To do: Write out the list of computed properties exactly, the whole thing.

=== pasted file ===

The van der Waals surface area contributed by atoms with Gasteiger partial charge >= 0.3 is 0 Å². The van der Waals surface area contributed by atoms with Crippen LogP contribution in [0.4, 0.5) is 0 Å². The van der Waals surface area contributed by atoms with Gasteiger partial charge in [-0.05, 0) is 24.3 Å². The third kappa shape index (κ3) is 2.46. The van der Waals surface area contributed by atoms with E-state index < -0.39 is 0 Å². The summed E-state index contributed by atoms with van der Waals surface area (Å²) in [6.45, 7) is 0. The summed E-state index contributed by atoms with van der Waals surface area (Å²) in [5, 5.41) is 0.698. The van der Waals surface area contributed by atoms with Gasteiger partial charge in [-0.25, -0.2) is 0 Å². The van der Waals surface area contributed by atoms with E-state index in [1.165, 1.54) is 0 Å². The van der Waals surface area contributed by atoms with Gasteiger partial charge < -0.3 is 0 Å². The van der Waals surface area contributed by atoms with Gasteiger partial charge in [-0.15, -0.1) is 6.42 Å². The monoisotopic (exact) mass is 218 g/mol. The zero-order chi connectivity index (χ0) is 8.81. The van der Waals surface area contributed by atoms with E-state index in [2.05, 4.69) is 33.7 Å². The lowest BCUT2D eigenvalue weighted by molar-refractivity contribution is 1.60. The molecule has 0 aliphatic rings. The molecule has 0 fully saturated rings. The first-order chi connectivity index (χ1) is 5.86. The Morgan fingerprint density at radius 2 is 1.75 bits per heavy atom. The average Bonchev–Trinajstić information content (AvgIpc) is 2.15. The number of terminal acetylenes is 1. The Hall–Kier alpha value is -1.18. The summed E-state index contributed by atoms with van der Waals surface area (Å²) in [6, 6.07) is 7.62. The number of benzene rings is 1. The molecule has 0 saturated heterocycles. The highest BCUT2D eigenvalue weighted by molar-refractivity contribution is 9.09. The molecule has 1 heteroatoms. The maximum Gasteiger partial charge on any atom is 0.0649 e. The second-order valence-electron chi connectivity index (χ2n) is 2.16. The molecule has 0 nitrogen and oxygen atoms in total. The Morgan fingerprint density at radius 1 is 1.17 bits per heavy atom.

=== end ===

The van der Waals surface area contributed by atoms with Gasteiger partial charge >= 0.3 is 0 Å². The van der Waals surface area contributed by atoms with Crippen LogP contribution in [0.4, 0.5) is 0 Å². The van der Waals surface area contributed by atoms with Gasteiger partial charge in [-0.05, 0) is 24.3 Å². The third kappa shape index (κ3) is 2.46. The van der Waals surface area contributed by atoms with E-state index < -0.39 is 0 Å². The summed E-state index contributed by atoms with van der Waals surface area (Å²) in [6.45, 7) is 0. The summed E-state index contributed by atoms with van der Waals surface area (Å²) in [5, 5.41) is 0.698. The van der Waals surface area contributed by atoms with Gasteiger partial charge in [-0.25, -0.2) is 0 Å². The van der Waals surface area contributed by atoms with E-state index in [1.165, 1.54) is 0 Å². The van der Waals surface area contributed by atoms with Gasteiger partial charge < -0.3 is 0 Å². The van der Waals surface area contributed by atoms with Gasteiger partial charge in [-0.15, -0.1) is 6.42 Å². The monoisotopic (exact) mass is 218 g/mol. The zero-order chi connectivity index (χ0) is 8.81. The van der Waals surface area contributed by atoms with E-state index in [2.05, 4.69) is 33.7 Å². The lowest BCUT2D eigenvalue weighted by molar-refractivity contribution is 1.60. The molecule has 0 aliphatic rings. The molecule has 0 fully saturated rings. The first-order chi connectivity index (χ1) is 5.86. The Morgan fingerprint density at radius 2 is 1.75 bits per heavy atom. The average Bonchev–Trinajstić information content (AvgIpc) is 2.15. The number of terminal acetylenes is 1. The Hall–Kier alpha value is -1.18. The summed E-state index contributed by atoms with van der Waals surface area (Å²) in [6, 6.07) is 7.62. The number of benzene rings is 1. The molecule has 0 saturated heterocycles. The highest BCUT2D eigenvalue weighted by molar-refractivity contribution is 9.09. The molecule has 1 heteroatoms. The maximum Gasteiger partial charge on any atom is 0.0649 e. The second-order valence-electron chi connectivity index (χ2n) is 2.16. The molecule has 0 nitrogen and oxygen atoms in total. The Morgan fingerprint density at radius 1 is 1.17 bits per heavy atom.